Jonathan Moore, who has labored for over twenty years on a formula for the making of artificial diamonds, becomes mentally unbalanced from the strain, and in this condition believes he has ... See full summary »

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Herbert Barry ...
Phelps Firestone
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A Detective
Earle Williams
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(as Edward K. Lincoln)
Charles Edwards
Joseph Baker
L. Rogers Lytton
Frank Mason
Tefft Johnson
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Storyline

Jonathan Moore, who has labored for over twenty years on a formula for the making of artificial diamonds, becomes mentally unbalanced from the strain, and in this condition believes he has achieved his ambition. He writes to Bloodgood, the president of the International Diamond Syndicate in London, telling him of his invention. Bloodgood, becoming interested, cables to Rollins, the New York agent of the firm, to call upon Moore, look into the invention, but to make no definite stipulation for the purchase of it until he himself has arrived and examined it. Before Bloodgood arrives, however, Violet Moore's two suitors have become deeply interested in the invention, and one of them, Phelps Firestone, the son of a diamond merchant, realizing that if the invention is practical, his father will be ruined, appropriates the essentials of the formula and gives them to his friend, Bill, who later takes him to a counterfeiter's den, where he sells the formula for a large sum of money. With the ... Written by Moving Picture World synopsis

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14 July 1913 (USA)  »

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1.33 : 1
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Publicity line: "The contest story of the Motion Picture Story Magazine, an absorbing plot with splendid acting, realistic and thrilling. The most exciting detective story ever shown." See more »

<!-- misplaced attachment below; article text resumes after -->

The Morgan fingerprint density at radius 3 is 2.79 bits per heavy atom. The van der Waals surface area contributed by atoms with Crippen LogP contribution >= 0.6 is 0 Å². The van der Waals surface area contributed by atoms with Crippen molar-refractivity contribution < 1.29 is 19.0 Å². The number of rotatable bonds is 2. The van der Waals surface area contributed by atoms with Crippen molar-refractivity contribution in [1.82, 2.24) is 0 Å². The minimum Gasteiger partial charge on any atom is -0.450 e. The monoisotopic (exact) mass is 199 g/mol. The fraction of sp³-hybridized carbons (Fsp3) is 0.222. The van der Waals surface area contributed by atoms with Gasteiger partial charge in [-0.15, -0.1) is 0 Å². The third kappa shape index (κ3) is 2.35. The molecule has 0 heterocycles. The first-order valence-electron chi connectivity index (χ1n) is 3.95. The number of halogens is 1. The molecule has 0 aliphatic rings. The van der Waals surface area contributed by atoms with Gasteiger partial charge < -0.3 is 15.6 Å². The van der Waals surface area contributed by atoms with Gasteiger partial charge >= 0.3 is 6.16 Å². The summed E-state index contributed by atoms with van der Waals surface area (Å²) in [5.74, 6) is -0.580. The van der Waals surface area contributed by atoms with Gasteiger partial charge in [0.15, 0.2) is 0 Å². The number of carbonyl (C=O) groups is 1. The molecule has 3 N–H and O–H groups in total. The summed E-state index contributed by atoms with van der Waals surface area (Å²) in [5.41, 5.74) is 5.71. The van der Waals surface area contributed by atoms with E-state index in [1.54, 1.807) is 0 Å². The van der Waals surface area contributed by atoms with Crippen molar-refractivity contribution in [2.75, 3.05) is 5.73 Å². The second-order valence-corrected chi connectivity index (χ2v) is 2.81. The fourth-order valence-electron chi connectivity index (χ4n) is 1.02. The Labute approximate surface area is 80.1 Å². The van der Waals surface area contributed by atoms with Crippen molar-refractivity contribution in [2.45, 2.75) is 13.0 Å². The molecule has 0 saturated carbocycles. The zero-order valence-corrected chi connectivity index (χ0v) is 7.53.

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Now and then, it shows carelessness in production
6 October 2017 | by (Chicago) – See all my reviews

Special feature picture in two parts. The fine quality of the photography is the first thing that will be noticed in this offering. The acting of the players is thus given a perfect medium and both reels are filled with many admirable things, bits of character drawing, flashes of insight with the intelligent setting forth of situations that makes a story credible. The average spectator will like it very much; because there is no dragging in it; it is full of life from beginning to end and it is also full of big things, such as the crowded grandstand of a race track. Now and then, it shows carelessness in production. For instance, when Phelps (Herbert L. Barry) examines the bottles in the laboratory of Moore (Charles Kent), the inventor of the fictitious diamond formula, he is supposed to be calling on the girl (Leah Baird); but he never sits down; he comes in, examines the things while talking to her and then hurries out. Charles Kent's facial expression is at times wonderful. Mary Maurice plays his wife and shows how the situation bites her. Leah Baird plays a charming girl with creditable smoothness. Courtenay Foote fills with dignity a conventional part, the detective. The others, Earle Williams, E.K. Lincoln, Charles Edwards, Joseph Baker, Rogers Lytton and Frank Mason deserve mention. - The Moving Picture World, July 26, 1913


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